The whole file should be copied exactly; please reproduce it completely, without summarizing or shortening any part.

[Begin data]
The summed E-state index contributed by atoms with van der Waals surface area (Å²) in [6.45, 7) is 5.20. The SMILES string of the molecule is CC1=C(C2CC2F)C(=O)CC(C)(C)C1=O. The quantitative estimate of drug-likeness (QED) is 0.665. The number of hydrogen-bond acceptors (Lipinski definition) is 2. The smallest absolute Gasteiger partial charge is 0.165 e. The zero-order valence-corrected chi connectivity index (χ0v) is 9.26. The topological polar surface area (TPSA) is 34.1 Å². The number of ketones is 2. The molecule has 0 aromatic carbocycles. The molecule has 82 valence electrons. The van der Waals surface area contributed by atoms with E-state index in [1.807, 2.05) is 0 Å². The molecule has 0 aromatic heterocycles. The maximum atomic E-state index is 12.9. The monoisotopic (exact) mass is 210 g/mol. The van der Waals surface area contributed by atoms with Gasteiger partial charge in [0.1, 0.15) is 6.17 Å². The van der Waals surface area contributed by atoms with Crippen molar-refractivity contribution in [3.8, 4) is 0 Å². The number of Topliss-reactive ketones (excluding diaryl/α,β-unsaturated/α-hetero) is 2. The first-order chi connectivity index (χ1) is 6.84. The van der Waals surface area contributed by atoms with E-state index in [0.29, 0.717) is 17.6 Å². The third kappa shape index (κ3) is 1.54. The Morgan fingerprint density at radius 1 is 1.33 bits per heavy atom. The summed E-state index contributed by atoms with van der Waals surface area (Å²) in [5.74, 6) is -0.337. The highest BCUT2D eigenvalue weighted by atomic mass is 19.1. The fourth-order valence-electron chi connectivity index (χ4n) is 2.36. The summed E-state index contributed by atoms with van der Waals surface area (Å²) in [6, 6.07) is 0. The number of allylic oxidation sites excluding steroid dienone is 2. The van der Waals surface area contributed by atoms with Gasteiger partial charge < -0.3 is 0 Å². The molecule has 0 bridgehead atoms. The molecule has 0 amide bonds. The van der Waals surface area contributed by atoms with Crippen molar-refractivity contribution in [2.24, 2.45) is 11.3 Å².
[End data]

The summed E-state index contributed by atoms with van der Waals surface area (Å²) in [6.45, 7) is 5.20. The SMILES string of the molecule is CC1=C(C2CC2F)C(=O)CC(C)(C)C1=O. The quantitative estimate of drug-likeness (QED) is 0.665. The number of hydrogen-bond acceptors (Lipinski definition) is 2. The smallest absolute Gasteiger partial charge is 0.165 e. The zero-order valence-corrected chi connectivity index (χ0v) is 9.26. The topological polar surface area (TPSA) is 34.1 Å². The number of ketones is 2. The molecule has 0 aromatic carbocycles. The molecule has 82 valence electrons. The van der Waals surface area contributed by atoms with E-state index in [1.807, 2.05) is 0 Å². The molecule has 0 aromatic heterocycles. The maximum atomic E-state index is 12.9. The monoisotopic (exact) mass is 210 g/mol. The van der Waals surface area contributed by atoms with Gasteiger partial charge in [0.1, 0.15) is 6.17 Å². The van der Waals surface area contributed by atoms with Crippen molar-refractivity contribution in [3.8, 4) is 0 Å². The number of Topliss-reactive ketones (excluding diaryl/α,β-unsaturated/α-hetero) is 2. The first-order chi connectivity index (χ1) is 6.84. The van der Waals surface area contributed by atoms with E-state index in [0.29, 0.717) is 17.6 Å². The third kappa shape index (κ3) is 1.54. The Morgan fingerprint density at radius 1 is 1.33 bits per heavy atom. The summed E-state index contributed by atoms with van der Waals surface area (Å²) in [5.74, 6) is -0.337. The highest BCUT2D eigenvalue weighted by atomic mass is 19.1. The fourth-order valence-electron chi connectivity index (χ4n) is 2.36. The summed E-state index contributed by atoms with van der Waals surface area (Å²) in [6, 6.07) is 0. The number of allylic oxidation sites excluding steroid dienone is 2. The van der Waals surface area contributed by atoms with Gasteiger partial charge < -0.3 is 0 Å². The molecule has 0 bridgehead atoms. The molecule has 0 amide bonds. The van der Waals surface area contributed by atoms with Crippen molar-refractivity contribution in [2.24, 2.45) is 11.3 Å².